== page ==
I was email-interviewed two weeks ago by Veja, one of the largest magazines in Brazil, think Time magazine in Portuguese. Yes, it seems like my ideas have greater currency in Brazil than they do in the US, and someone will have to explain that to me. Anyway, I was cleaning up documents today and found the questions, and the answers I typed out. I thought I'd post them here. I was intrigued by the questions, and had fun answering them, even though I know but a fraction of my words will reach the final article, if that, and being portuguese-illiterate, I won't even know what they are. Enjoy!
Interview questions from Veja:
- You are a daughter of feminism, decided to leave your job and I can imagine how you felt judged these last months (even though you wrote a great book etc.). Why did you decide stop to work all day long for few years? Did you feel guilt?
My job demanded tremendously long hours, as do many jobs in professions like law, medicine, business and academe. Long hours make it especially hard to combine these jobs with having a family, especially a family with young children. That's why we're seeing so many mothers leave the professions we fought so hard to enter--these are the hardest jobs to reconcile with being a mom.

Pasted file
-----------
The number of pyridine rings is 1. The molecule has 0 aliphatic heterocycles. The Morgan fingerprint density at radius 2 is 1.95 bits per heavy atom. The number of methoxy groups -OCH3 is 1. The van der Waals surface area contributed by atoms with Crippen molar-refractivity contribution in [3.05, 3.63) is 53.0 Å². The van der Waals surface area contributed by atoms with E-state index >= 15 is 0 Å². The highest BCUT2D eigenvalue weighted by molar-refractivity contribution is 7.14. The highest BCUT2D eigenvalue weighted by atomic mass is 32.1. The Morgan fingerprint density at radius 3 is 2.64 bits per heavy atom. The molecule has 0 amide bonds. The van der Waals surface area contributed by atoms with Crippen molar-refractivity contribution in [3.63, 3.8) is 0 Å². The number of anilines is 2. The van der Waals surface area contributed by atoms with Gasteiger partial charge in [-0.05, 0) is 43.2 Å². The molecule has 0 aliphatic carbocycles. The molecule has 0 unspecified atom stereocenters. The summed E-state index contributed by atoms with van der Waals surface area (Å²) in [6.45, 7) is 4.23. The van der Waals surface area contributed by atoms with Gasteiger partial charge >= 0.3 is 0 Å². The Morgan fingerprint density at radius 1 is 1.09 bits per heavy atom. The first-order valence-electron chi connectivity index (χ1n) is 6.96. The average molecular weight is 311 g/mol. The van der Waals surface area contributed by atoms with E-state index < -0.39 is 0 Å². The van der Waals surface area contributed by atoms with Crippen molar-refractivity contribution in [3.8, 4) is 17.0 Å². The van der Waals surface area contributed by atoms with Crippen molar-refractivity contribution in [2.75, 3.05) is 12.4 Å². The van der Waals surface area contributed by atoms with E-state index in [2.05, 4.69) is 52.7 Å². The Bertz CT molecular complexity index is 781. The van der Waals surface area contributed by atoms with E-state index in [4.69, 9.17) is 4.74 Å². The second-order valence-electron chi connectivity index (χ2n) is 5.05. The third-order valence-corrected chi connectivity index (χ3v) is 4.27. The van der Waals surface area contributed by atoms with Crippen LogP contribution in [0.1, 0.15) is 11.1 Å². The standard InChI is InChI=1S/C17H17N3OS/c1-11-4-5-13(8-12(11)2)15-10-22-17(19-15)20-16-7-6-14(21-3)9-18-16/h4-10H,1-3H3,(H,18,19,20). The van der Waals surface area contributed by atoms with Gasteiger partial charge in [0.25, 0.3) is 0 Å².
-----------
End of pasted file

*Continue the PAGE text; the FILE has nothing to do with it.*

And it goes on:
When my first daughter was born, it was just too much. I wanted to work less for a few years. In the US we are expected to work very long hours; it's just assumed. I wanted a different model for family life, in the name of a family-friendly feminism. Most moms and dads are just asking for a few years off, to work a few hours less each day, over a working life that is 45 years long. It's not such a big deal. Our culture is still caught in the judgmental mommy wars, and that stops us from realizing what changes are possible.
Some people judged my decision harshly; they felt I had so much to contribute to my profession, and it was a shame to waste that. Many others understood the inner tension that mothers experience when working fulltime becomes too hard. They realize that asmore of us share our stories, we can start to change our society, so that women won't have to sacrifice their careers and their economic earnings when we become mothers.